Another reason that he could have chosen this most commonplace form is that it is simply a vehicle for the content. When you strip the form of all its meaning, it’s kind of like presenting a fancy meal on a white plate or a piece of slate. No busy patterned china or fancy designs to detract from it. The white plate or slate is just a ‘clean’ way to present food in the same way as this commonplace form is a clean way to present the ideas. That way we don’t get bogged down in thinking about the line-breaks and the pace, the rhythm and way the words fall. Ironic that I just spent a good lengthy paragraph dissecting his choice of the four-line verse if that was Armitage’s purpose. In that case, I would be very sorry for pontificating over its significance when Armitage might have wanted to have zero significance at all were he prioritising the content.

There is absolutely no reason he can’t have done both things, by the way… chosen a commonplace form so that it doesn’t distract from the content, but at the same time using that to highlight the way that the narrator describes this event as something normal and ordinary, which highlights how irrational the event is.

And of course, it’s all normal and ordinary except for the finishing couplet which breaks with the rest of the poem.

So why the finishing couplet?

Shakespeare used couplets to finish off a story, to mark an ending, like the curtains drawing on a scene, or as a way to emphasise a character’s lines. It was as if to say “this will give you something to think about.” And the poem certainly does that. I think, perhaps a bit like Exposure, the verse is cut short, just as the man’s life was cut short. When Armitage says earlier “End of Story except not really”, this too feels like there is more that goes unsaid.

Although the first verse starts with neat end-stopped lines, the poem soon falls to enjambment and caesura, which fracture the rhythm just as it does in Bayonet Charge. I’ll explore more about the enjambment and caesura when I explore the language of the poem, because it makes more sense to think about which words he is emphasising and how. We’ll look in more detail at where the enjambment runs those ideas on, where we trip and fall over the rhythm.

Really, that’s as much as I want to say about the form in itself. There will be points when I’m discussing the language when I’ll want to show how he uses form to highlight or underscore a particular idea, but those would be better taken in context with the rest of the content.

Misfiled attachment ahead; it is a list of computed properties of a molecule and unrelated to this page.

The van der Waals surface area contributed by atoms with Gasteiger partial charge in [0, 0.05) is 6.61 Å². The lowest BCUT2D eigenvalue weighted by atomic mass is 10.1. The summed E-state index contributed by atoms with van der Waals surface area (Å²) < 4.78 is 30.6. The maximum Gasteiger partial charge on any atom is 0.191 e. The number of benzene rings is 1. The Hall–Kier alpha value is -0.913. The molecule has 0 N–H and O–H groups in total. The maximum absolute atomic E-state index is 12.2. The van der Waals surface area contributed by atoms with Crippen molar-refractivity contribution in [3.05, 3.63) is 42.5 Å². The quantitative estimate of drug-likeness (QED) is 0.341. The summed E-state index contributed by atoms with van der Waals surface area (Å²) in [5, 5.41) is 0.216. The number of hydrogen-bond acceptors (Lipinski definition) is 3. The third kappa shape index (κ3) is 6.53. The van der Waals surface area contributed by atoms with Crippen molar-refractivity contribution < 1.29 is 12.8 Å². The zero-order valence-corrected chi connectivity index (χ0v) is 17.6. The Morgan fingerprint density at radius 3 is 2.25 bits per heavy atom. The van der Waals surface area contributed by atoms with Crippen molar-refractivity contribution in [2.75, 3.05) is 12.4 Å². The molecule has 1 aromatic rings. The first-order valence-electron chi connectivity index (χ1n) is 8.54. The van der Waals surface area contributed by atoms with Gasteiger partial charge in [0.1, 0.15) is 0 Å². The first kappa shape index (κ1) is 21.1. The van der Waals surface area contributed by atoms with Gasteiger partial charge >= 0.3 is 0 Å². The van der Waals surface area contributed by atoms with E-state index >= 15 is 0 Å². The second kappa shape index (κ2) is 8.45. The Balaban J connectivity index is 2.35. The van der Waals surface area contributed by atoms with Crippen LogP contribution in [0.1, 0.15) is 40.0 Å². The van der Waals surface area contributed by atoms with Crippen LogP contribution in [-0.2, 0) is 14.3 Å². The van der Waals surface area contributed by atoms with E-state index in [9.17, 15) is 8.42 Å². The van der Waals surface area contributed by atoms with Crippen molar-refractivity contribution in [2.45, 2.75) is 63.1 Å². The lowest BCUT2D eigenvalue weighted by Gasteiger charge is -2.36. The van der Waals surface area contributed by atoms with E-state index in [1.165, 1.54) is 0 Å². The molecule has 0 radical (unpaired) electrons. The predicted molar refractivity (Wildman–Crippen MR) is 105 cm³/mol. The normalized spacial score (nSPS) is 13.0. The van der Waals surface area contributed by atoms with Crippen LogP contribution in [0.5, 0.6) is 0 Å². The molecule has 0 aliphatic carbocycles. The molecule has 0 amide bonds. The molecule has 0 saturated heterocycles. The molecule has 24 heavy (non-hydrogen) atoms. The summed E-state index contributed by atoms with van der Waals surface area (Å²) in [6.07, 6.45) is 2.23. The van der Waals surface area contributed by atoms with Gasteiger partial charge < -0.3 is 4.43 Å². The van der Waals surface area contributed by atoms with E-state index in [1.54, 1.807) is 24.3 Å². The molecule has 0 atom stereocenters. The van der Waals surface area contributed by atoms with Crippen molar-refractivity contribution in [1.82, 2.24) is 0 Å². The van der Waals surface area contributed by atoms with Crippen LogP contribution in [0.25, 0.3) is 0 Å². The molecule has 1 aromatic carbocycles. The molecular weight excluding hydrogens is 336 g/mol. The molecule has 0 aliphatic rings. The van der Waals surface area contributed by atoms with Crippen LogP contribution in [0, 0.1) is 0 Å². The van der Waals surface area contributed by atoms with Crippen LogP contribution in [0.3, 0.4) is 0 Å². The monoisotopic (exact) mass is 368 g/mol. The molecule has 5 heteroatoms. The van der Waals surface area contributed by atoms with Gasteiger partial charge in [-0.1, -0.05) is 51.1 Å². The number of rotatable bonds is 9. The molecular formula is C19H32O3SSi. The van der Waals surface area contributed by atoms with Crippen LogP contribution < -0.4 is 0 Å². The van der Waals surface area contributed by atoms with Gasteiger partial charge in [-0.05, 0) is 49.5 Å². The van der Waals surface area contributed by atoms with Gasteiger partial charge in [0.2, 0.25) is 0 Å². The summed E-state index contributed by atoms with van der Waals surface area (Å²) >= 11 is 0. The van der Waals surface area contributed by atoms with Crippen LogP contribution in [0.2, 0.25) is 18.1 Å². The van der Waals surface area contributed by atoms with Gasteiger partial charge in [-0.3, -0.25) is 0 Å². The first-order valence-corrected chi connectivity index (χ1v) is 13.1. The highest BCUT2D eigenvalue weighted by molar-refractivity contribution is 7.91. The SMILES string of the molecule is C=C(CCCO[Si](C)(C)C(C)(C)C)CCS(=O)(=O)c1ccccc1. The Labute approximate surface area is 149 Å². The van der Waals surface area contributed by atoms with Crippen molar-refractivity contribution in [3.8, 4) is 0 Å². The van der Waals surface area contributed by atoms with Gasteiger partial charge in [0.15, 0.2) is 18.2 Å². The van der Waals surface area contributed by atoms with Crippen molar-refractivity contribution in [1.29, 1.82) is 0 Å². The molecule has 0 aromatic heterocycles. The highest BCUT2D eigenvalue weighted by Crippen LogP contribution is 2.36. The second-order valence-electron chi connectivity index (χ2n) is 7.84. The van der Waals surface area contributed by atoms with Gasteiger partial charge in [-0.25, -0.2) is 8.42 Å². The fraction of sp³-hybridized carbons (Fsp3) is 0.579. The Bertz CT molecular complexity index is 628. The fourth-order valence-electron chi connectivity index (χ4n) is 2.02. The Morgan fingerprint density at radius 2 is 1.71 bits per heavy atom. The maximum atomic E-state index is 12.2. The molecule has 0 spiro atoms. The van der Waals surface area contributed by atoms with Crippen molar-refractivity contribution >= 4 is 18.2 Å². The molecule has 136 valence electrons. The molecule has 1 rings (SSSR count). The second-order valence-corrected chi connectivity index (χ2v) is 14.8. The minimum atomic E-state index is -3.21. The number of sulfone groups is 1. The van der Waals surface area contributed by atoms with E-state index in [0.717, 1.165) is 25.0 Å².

So, when I’m thinking about structure, what does that entail exactly?

Structure refers to how the ideas are organised and sequenced, viewpoint/perspective (third person? First person?) TiP ToP – Time Place Topic Person – shifts? Shift in time? Place? Why are the ideas in this order? External actions (happenings) vs internal thoughts? Circular structure? Beginning, middle, end? How does the title weave through the poem? Does the ending link back or develop from the opening?

Structure is the arrangement and sequence of the ideas, as well as some other aspects. I ask myself why here and not there?

So how does this work when I look at Remains?

The first and most noticeable thing about the structure is the title itself. Remains. It’s a very open word. Whose remains? I’m pretty sure here that it is meant as a noun rather than a verb. Remains are the bits left of something. The pieces that are left over when the rest has been taken away. For me, it seems to suggest that what is left is something perhaps discarded. It is what is left when everything else has been removed. It can, of course, refer to a corpse, a dead body. A final sense of the word is the ‘remains’ of a writer: the fragments that are left after their death. All of those leave us with something to think about, to consider what the title means when we have considered the rest of the poem.

It asks more questions than it answers.

It could refer to the looter, of course. He is what is left when the others have escaped. It can be his body, his remains, what is left of him when the shooting has finished, the bit “carted off in the back of a lorry”, or the “blood shadow” on the street where it happened, the physical ‘ghost’ of him.

It could also refer to the idea that this event has had consequences for the narrator. It is about his own ‘remains’ and the bits left over in him following the shooting. I think it’s the “remains” of the man in Armitage’s memory, what is left of him, the fragments that appear when the narrator is “home on leave”. The “remains” of the man are what is left in the narrator’s head, “dug in behind enemy lines”, the memories of the event and of the man that torture the narrator. The title, then, is woven through the physical remains of the man, the physical “blood shadow”, the memories of the man in the narrator’s head.

In terms of structure, I can also think about the way the poem opens. That word “another” is an adjective at its most simple, describing “an occasion”, but it is also a discourse marker in that it’s used usually as a connective. We don’t start a conversation with “another”. It’s like starting it with “And” or “Additionally…”